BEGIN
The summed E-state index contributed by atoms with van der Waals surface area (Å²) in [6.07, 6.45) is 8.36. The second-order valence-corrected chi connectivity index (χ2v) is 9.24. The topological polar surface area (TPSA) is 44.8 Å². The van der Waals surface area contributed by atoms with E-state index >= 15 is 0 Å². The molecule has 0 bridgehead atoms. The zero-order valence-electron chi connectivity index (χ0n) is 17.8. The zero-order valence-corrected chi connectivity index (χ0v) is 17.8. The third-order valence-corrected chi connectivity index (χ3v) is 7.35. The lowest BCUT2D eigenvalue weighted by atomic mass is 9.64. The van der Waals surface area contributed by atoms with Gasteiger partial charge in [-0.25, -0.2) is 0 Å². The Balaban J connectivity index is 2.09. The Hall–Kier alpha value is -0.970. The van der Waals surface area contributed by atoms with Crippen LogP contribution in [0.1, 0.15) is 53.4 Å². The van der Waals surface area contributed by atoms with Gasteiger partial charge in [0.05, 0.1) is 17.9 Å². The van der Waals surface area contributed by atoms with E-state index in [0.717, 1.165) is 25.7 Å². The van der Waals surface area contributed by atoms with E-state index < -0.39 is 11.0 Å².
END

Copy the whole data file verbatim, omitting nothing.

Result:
The summed E-state index contributed by atoms with van der Waals surface area (Å²) in [6.07, 6.45) is 8.36. The second-order valence-corrected chi connectivity index (χ2v) is 9.24. The topological polar surface area (TPSA) is 44.8 Å². The van der Waals surface area contributed by atoms with E-state index >= 15 is 0 Å². The molecule has 0 bridgehead atoms. The zero-order valence-electron chi connectivity index (χ0n) is 17.8. The zero-order valence-corrected chi connectivity index (χ0v) is 17.8. The third-order valence-corrected chi connectivity index (χ3v) is 7.35. The lowest BCUT2D eigenvalue weighted by atomic mass is 9.64. The van der Waals surface area contributed by atoms with Gasteiger partial charge in [-0.25, -0.2) is 0 Å². The Balaban J connectivity index is 2.09. The Hall–Kier alpha value is -0.970. The van der Waals surface area contributed by atoms with Crippen LogP contribution in [0.1, 0.15) is 53.4 Å². The van der Waals surface area contributed by atoms with Gasteiger partial charge in [0.05, 0.1) is 17.9 Å². The van der Waals surface area contributed by atoms with E-state index in [0.717, 1.165) is 25.7 Å². The van der Waals surface area contributed by atoms with E-state index < -0.39 is 11.0 Å².